2. Youthful enthusiasm, coupled with a lack of training, experience and knowledge. That's not the fault of the youth killed, that's simple lack of supervision and training.

3. Damaged, corroded and mis-matched rims and lock rings being assembled. Again, lack of training, experience and knowledge.

I do know of at least one 19 yr old farm boy who was killed by a lock ring coming off, as he inflated the tyre.
Once again, it was case of youthful ignorance coupled with a lack of training and supervision.

Cheers, Ron.
AnswerID: 620273

Reply By: Michael ( Moss Vale NSW) - Sunday, Jul 22, 2018 at 10:57

Sunday, Jul 22, 2018 at 10:57
With gear like R&R Beadbreaker and tubeless plug kits these days, a split rim is probably not the easier way to change or repair a tyre in remote areas. I repaired only one on an old Land cruiser Trayback we had on our acreage in the Southern Highlands and i found it rusty, messy and hard work. I have an R & R BeadBreaker now and find it much easier, but it still depends on the type of tyre. Im not sure if you can run those old style 10 ply crossplies on tubeless rims, but if you can, I'm sure even the R&R BeadBreaker would be challenge. Michael
Patrol 4.2TDi 2003

Retired Xmas 2016 and now we are Out and About!

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Follow Up By: Peter_n_Margaret - Sunday, Jul 22, 2018 at 11:31

Sunday, Jul 22, 2018 at 11:31
In 2013 I had to buy a couple of 7.50x16 tyres for the 20 year old 4WD Iveco motorhome we were driving in Europe. We were in Hungary at the time (heading east) and the only ones I could buy with the required weight rating were Russian made cross plies.

I put them on the rear. Driving on them was very scary.
Fuel consumption increased by 15% and they were worn out in 20,000km.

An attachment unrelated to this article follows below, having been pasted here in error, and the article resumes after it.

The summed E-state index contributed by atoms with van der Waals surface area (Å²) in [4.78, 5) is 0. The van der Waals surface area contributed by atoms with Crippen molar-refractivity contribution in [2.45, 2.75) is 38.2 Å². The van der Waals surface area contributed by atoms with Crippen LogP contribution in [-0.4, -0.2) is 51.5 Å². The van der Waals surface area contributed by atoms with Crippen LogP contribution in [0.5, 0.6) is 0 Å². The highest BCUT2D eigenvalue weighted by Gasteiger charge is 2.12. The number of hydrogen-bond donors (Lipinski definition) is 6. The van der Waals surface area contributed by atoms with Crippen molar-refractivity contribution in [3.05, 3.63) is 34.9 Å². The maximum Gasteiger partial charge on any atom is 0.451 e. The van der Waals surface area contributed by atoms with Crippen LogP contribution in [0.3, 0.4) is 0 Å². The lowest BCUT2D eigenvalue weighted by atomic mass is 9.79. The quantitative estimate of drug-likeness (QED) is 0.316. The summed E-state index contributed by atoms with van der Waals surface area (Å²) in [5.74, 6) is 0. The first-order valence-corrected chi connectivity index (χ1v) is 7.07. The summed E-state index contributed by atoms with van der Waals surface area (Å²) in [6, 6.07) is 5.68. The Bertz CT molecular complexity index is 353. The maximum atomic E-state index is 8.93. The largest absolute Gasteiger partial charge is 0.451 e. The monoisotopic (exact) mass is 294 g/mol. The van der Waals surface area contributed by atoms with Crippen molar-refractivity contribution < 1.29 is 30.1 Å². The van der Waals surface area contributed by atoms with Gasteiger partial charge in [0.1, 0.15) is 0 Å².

The vehicle had split rims, but that was the least of our worries.

I might put cross plies on a bull catcher, but no where else.

Cheers,
Peter
OKA196 motorhome
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Follow Up By: Ron N - Sunday, Jul 22, 2018 at 17:48

Sunday, Jul 22, 2018 at 17:48
I've got 12 ply 7.50x16 radials on 5 stud 'Cruiser split rims fitted to a 4500kg tandem trailer.
I wouldn't like to try and change or fit 12 ply tubeless in the bush! But they're great on the split rims on the trailer. Best part is, they're load rated to 1500kg per tyre.

Cheers, Ron.
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Reply By: andrew t - Sunday, Aug 05, 2018 at 01:09

Sunday, Aug 05, 2018 at 01:09
i would love to see the facts in this issue . the vacc do not write legislation nor do they write engineering standards for motor vehicles, they are a lobby group who represent repairers n the motor industry, they have tried to push for many thing usually in the interest of the groups they represent and not in the best interest of the motorist. i think it is another old wives tale that split rims will be banned , more like whoever came up ith this story does not want to work on them and wants to sell you some new tyres and rims